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California New Cell Phone Laws

on . Posted in Mobile

Texting_LawIn California, as well as in many areas of the Western world, law enforcement agencies are having to adjust to changes as a result of new media sources like cell phones, mobile media devices, and laptops. In the past, California authorities were able to obtain evidence without a warrant from mobile media devices taken from anyone arrested for a crime that carried such a device, but as a result of recent legal developments, that approach may soon change.

California Sen. Mark Leno has sponsored a bill in the California legislature that would make it illegal to obtain data off of mobile devices such as cellphones without a warrant in the event of an arrest. Previously, due to a January ruling by the California Supreme Court, authorities could conduct warrantless searches of these devices in the event of an arrest, even if the device and the data it contained had nothing to do with the case, and even if no criminal charges were ever filed. The bill has already been unanimously passed and is awaiting the signature of Governor Brown.

The ramifications this change would make are massive. If signed into law, essentially, law enforcement would need to have probable cause to even seek a search warrant to obtain data from mobile devices, even if the information on the device pertained directly to an arrest. Opponents of the bill claim that it would hinder the ability of law enforcement to do its job, leaving police officers and other authorities to waste precious time seeking a warrant, which could be denied.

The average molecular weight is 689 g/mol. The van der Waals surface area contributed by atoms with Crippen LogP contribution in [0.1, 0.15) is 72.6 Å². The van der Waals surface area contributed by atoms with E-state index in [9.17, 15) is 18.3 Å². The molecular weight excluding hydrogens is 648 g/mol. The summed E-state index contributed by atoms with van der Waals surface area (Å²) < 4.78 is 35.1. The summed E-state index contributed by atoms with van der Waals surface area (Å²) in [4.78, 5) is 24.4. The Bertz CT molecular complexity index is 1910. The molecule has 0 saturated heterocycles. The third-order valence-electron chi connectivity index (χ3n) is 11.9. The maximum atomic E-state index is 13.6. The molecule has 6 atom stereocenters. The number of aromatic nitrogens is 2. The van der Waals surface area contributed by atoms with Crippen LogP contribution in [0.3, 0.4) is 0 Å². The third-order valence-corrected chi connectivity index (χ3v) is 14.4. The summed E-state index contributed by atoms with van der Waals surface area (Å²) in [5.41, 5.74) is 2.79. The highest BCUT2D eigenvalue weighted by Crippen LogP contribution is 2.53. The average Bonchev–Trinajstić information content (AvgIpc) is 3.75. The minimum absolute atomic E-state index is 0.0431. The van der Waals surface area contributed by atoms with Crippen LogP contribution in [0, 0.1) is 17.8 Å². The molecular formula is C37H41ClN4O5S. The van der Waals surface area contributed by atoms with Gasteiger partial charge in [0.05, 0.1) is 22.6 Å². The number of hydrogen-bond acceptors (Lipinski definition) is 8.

However, proponents of the bill state that mobile devices do not pose an imminent threat to police, and the current practice of confiscating such devices while in custody eliminates the ability for the suspect to destroy evidence. The real issue, they claim, is that the ability of the police to search a suspect's mobile device without a warrant is a violation of the 4th Amendment, and that if authorities believe they have probable cause, then there should be no issue in getting a legal warrant.

Whether the bill passes or not, what remains to be seen is if there will be further legal challenges to the issue. Just as this bill would over rule the original January Supreme Court decision, it is almost certain that the issue won't end there. Because of the language of the bill, the argument may then become what types of mobile media devices are covered, and what information can be obtained from them. More than likely, the issue will end up back in the Supreme Court in one way or another, but until then, California's legal system is holding its breath.